The Legends of Laurel Canyon
1001 Albums You Must Hear Before You Die
It’s So Hard To Tell Who’s Going To Love You The Best
Transfiguration of Vincent
Christmas in the Heart
Glitter and Doom Live
Let It Roll: The Best of George Harrison
Secret, Profane & Sugarcane
Playing for Change
As a person who is extremely organized and considered by many to be borderline anal-retentive, I can recognize a kindred soul when I see one, and Dean Reynolds, the compiling author of “The Complete Allman Brothers Band Discography”, is definitely a kindred soul.
This 300-plus page book contains information on virtually every Allman Brothers or Allman Brothers-related piece of music that has ever been released, and its scope is both exhaustive and exhausting; Reynolds’ attention to all-inclusive detail is so precise that it is almost overwhelming.
For instance, the listing dedicated to the seminal “At Fillmore East” album informs us that there are no less than six LP versions of the album (with catalog numbers and label info), three 8-track tape releases, three cassette releases, three CD releases, and even one reel-to-reel version. Four full-color pages that display the various labels, as well as subtle differences that differentiate one release from another accompany this information. Magazine advertisements for the original release are also included. If that weren’t enough, three more pages are dedicated to the various re-packagings of this classic album in ‘special’ formats, such as ‘Quad’, ‘Gold Ultradisc’, etc., etc., plus all re-releases that include extra tracks, different mixes, and anything else you might care to know. Are you curious about the album’s release information in Japan, or England, or South Korea? Turn to the import section for a full listing of releases in each country.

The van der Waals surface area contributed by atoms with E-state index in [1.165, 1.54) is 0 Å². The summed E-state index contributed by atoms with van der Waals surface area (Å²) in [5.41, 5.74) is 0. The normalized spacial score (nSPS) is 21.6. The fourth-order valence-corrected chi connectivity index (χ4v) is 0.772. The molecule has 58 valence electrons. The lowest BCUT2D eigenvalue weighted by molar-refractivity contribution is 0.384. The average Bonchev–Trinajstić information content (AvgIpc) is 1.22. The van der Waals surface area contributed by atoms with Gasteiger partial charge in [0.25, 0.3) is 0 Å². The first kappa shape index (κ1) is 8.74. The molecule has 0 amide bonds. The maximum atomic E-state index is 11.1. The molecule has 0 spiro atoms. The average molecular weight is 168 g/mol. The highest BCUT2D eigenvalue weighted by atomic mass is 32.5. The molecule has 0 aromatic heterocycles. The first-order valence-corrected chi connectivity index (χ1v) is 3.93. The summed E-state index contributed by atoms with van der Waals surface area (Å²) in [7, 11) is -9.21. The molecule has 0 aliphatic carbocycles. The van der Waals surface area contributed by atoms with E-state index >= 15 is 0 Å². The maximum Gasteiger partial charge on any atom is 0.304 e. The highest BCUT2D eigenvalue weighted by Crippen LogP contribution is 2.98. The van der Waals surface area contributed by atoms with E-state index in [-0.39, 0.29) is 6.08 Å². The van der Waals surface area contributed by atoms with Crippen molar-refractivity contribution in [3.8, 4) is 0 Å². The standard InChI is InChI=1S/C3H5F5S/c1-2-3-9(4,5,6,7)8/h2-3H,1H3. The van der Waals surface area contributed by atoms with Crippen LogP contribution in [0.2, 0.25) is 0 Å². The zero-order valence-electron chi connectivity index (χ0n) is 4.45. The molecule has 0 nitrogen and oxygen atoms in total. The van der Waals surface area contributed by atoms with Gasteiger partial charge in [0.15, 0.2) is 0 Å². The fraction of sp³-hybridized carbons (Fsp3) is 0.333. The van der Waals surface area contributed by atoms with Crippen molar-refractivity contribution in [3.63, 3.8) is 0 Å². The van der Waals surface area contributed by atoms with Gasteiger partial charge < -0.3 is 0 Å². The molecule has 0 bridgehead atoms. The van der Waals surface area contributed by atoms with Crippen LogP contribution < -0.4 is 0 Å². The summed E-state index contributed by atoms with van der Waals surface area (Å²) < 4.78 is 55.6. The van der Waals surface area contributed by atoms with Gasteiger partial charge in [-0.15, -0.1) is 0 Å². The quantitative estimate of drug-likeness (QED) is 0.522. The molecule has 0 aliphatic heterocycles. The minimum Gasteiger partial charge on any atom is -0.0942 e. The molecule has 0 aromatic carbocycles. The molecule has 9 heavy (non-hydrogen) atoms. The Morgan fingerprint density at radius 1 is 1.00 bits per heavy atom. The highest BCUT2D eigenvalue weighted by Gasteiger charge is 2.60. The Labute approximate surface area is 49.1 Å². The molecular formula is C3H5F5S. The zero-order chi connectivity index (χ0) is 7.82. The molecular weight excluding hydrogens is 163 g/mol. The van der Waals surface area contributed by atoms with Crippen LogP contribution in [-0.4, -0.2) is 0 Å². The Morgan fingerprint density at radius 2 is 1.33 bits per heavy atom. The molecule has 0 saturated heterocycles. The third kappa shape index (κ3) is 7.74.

This only provides a hint of the book’s completeness. Each and every solo record is given full discourse, and an entire chapter is dedicated to peripheral releases by ex-bandmembers such as Jack Pearson, Warren Haynes and Chuck Leavell. For me, the most interesting section comes in the middle of the first chapter, where nearly twenty pages are dedicated to the solo work of Duane Allman. Here, his session work with artists like Aretha Franklin, Wilson Pickett, Percy Sledge and King Curtis, among many others, is fully documented, with beautiful, full-color reproductions of the many album covers containing his pre-Allman Brothers studio work.
“The Complete Allman Brothers Discography” is quite obviously a labor of love that is not for the casual fan. It is aimed at obsessives like myself (and author Reynolds) who need to know every last detail about each and every recording. Most of the information provided sticks to physical descriptions of the product itself, and Reynolds provides very little commentary or opinion about the artistic value of the recordings, but fanatics of the band already know which albums are essential and which are extraneous. This is a ‘special-interest’ book for hardcore believers. Its purpose is to catalog the band’s catalog, and it does this definitively. If you ever felt the need to become an Allman Brothers ‘completist’, then you need this book.
Click Here to to go to Dean's web site and get more info about the book.